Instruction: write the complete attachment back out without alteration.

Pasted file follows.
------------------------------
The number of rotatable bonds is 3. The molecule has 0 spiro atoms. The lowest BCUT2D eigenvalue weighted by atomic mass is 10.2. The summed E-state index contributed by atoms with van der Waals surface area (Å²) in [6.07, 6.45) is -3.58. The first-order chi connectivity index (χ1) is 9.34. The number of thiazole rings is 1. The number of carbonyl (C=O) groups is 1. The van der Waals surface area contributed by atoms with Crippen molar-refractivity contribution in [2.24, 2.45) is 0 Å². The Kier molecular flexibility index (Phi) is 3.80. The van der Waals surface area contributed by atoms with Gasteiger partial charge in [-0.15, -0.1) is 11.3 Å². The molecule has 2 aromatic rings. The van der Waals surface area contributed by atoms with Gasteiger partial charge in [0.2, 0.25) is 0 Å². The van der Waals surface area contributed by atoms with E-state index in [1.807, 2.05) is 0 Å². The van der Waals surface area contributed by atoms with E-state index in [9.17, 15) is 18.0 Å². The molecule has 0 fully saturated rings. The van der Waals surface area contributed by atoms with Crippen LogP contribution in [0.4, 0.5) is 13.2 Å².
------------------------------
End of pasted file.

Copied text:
The number of rotatable bonds is 3. The molecule has 0 spiro atoms. The lowest BCUT2D eigenvalue weighted by atomic mass is 10.2. The summed E-state index contributed by atoms with van der Waals surface area (Å²) in [6.07, 6.45) is -3.58. The first-order chi connectivity index (χ1) is 9.34. The number of thiazole rings is 1. The number of carbonyl (C=O) groups is 1. The van der Waals surface area contributed by atoms with Crippen molar-refractivity contribution in [2.24, 2.45) is 0 Å². The Kier molecular flexibility index (Phi) is 3.80. The van der Waals surface area contributed by atoms with Gasteiger partial charge in [-0.15, -0.1) is 11.3 Å². The molecule has 2 aromatic rings. The van der Waals surface area contributed by atoms with Gasteiger partial charge in [0.2, 0.25) is 0 Å². The van der Waals surface area contributed by atoms with E-state index in [1.807, 2.05) is 0 Å². The van der Waals surface area contributed by atoms with E-state index in [9.17, 15) is 18.0 Å². The molecule has 0 fully saturated rings. The van der Waals surface area contributed by atoms with Crippen LogP contribution in [0.4, 0.5) is 13.2 Å².